NASA sends human sperm into space - here's why

NASA sends human sperm into space - here's why

The Transiting Exoplanet Survey Satellite will launch no earlier than 6:32 p.m. Monday, April 16 from Cape Canaveral Air Force Station in Florida, NASA reports in a news release. Kepler's fuel tank is running precariously low after nine years of flight, and NASA expects it to shut down within several months. Others, however, can only be seen clearly from space.

Grau, Deputy Manager at the International Space Station Program External Integration Office works with space imagery from the ISS and encourages artists and scientists to use NASA images and will be presenting at the planetarium from 11:45 A.M. - 2:45 P.M.

The video is actually an updated version of a Moon tour video that NASA first published six years ago.

NASA and others stress that Tess isn't going to seek for atmospheric or totally different indicators of life; it may't do that.

How do you find exoplanets?

They have the right size and the right orbit of their star to support surface water and, at least theoretically, to support life.

You can directly image them, but this is very hard, and only captures the largest planets, and those in the most distant orbits around their stars.

So how do you spot a planet around such a small, faint star, from so far away? Again, this tends to only find the largest planets.

A planet must set off a slight, short-term dip in its star's brightness as a result of it passes correct in entrance. Kepler uses the same method, but it's peering out to a distance of around 3,000 light years in certain parts of the sky. This will provide much more information on these targets, as the spacecraft's cameras spend a total of 27 days on each sector of space.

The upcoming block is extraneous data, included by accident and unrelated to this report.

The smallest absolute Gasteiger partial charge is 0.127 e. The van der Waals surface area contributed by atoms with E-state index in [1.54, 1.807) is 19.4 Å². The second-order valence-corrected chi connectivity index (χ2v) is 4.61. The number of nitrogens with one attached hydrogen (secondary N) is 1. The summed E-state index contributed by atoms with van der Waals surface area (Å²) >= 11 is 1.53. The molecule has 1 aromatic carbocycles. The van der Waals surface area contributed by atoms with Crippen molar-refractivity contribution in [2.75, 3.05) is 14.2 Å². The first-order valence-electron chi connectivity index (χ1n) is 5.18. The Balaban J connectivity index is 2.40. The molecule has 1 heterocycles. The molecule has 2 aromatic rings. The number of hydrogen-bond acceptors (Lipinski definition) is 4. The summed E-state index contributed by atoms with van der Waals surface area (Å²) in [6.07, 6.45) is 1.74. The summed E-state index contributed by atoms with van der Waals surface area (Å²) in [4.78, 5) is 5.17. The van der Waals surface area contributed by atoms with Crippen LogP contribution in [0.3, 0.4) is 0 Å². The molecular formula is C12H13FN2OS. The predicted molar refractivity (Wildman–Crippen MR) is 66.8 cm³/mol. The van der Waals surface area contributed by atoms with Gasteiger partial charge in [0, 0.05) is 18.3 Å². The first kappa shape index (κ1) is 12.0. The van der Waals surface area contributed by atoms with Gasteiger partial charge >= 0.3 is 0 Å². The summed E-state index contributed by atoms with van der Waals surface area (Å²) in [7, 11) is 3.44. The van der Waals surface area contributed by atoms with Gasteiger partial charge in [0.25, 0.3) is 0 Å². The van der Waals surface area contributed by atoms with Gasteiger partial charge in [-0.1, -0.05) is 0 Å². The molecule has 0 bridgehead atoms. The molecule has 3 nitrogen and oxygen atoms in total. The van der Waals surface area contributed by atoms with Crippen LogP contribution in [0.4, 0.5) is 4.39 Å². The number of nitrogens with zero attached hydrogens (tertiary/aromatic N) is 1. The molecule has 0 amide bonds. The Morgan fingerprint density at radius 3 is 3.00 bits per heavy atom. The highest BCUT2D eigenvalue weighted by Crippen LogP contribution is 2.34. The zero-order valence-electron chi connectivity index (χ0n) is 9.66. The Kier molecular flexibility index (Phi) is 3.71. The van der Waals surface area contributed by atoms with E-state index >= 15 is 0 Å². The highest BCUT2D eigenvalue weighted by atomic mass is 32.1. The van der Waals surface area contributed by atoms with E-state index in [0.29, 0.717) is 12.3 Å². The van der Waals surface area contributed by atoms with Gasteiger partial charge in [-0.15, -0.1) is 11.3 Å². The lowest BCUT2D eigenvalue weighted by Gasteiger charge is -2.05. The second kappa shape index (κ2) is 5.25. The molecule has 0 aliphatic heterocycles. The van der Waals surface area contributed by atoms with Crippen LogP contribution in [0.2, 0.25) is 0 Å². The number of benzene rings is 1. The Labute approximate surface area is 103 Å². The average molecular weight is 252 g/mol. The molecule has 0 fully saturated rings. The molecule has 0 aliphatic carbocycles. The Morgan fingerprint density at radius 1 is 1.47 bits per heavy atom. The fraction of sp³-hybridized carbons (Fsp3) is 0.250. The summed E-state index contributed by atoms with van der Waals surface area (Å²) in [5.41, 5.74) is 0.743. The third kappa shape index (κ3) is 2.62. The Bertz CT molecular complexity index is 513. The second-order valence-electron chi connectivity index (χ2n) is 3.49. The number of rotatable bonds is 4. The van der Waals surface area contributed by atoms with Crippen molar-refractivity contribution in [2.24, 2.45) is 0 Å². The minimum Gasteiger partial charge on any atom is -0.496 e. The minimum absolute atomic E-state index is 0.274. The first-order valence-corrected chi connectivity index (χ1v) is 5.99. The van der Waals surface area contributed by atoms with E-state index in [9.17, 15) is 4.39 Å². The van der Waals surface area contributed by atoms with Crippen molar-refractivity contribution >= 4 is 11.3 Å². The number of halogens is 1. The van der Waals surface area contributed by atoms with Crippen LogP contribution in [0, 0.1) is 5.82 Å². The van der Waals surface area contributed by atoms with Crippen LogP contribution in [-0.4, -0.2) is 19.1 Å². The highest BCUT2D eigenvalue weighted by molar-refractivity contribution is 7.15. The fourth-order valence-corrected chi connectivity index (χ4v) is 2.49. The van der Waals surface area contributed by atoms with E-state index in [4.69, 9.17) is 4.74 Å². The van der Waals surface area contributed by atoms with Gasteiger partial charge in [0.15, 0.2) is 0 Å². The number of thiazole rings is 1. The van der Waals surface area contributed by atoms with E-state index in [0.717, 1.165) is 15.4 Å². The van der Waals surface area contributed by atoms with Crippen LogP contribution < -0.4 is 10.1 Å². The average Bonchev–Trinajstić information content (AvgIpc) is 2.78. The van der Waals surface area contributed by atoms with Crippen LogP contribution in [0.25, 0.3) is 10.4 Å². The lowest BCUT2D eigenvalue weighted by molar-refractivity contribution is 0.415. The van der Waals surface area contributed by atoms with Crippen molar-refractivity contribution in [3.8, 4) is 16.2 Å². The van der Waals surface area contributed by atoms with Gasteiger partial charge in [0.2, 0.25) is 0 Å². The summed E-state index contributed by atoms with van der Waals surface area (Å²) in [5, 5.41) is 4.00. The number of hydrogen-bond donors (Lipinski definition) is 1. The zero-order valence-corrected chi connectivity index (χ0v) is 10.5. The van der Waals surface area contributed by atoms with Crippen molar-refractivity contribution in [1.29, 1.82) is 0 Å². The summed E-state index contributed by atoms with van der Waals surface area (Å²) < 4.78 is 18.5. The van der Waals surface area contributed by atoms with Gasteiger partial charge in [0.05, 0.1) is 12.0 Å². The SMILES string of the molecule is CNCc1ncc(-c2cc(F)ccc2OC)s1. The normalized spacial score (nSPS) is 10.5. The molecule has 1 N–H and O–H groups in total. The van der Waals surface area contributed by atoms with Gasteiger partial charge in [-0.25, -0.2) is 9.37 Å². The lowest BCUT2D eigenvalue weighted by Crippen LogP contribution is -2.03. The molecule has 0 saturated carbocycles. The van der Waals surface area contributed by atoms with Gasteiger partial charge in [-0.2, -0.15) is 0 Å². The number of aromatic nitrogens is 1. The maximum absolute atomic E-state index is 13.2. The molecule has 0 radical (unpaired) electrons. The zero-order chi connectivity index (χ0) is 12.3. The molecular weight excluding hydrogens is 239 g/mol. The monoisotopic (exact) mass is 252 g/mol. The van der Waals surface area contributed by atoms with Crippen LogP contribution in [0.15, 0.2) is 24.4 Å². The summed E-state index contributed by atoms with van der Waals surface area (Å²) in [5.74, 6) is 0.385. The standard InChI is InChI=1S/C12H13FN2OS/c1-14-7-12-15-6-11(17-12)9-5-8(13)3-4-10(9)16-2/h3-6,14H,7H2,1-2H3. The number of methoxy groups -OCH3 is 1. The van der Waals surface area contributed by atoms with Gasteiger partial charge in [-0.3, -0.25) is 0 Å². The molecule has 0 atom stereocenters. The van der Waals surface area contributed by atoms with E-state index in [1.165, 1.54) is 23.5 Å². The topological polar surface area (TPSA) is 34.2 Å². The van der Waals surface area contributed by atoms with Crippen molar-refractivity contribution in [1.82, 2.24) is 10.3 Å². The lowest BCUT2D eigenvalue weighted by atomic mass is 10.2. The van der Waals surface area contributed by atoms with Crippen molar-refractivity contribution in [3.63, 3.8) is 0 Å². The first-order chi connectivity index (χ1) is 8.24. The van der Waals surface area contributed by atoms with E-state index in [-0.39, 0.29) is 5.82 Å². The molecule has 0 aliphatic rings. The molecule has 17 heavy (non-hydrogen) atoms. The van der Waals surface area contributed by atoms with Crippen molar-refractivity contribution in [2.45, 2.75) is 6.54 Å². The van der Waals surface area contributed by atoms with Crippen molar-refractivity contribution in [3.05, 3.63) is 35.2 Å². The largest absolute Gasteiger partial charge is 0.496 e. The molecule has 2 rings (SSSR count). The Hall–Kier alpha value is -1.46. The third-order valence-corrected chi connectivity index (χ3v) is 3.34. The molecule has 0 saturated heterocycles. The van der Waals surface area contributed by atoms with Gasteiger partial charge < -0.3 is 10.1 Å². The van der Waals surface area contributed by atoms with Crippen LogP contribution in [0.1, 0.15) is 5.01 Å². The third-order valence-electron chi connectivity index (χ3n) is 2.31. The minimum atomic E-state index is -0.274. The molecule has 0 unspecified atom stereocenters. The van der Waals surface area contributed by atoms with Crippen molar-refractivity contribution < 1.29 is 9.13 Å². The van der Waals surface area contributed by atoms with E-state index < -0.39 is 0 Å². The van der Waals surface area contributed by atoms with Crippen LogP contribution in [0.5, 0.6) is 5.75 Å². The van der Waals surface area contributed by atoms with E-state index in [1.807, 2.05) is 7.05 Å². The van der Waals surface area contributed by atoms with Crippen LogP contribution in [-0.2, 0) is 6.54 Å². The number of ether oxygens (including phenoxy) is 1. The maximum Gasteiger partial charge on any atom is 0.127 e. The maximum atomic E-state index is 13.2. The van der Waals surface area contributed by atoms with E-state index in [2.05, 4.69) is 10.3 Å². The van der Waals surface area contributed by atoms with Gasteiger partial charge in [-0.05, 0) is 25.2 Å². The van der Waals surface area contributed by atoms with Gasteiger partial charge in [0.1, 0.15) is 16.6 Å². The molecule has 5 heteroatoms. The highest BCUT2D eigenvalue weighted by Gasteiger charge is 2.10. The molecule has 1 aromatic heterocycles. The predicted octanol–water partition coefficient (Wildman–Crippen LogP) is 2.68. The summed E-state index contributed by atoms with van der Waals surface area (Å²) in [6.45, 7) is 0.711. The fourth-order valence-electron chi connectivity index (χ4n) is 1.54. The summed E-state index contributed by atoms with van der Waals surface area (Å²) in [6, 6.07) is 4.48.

Within this vast visual perspective, the sky has been divided into 26 sectors that Tess will observe one by one. So astronomers want to focus on stars that are vastly brighter and closer to home - close enough for NASA's upcoming James Webb Space Telescope to scrutinize the atmospheres of planets lurking in their sun's shadows.

That schedule will limit TESS's ability to spot repeat transits, except for those planets orbiting closely around red dwarf stars, however by scanning almost all of the space around us, it still has a chance to pick up thousands, to tens of thousands of transiting planets during its initial 2-year scan, and possibly things that we cannot even anticipate at this time.

If the reality of that whole situation kind of bums you out, perhaps NASA's brand new 4K "Moon Tour" video will help fulfill your desire to visit Earth's nearest neighbor.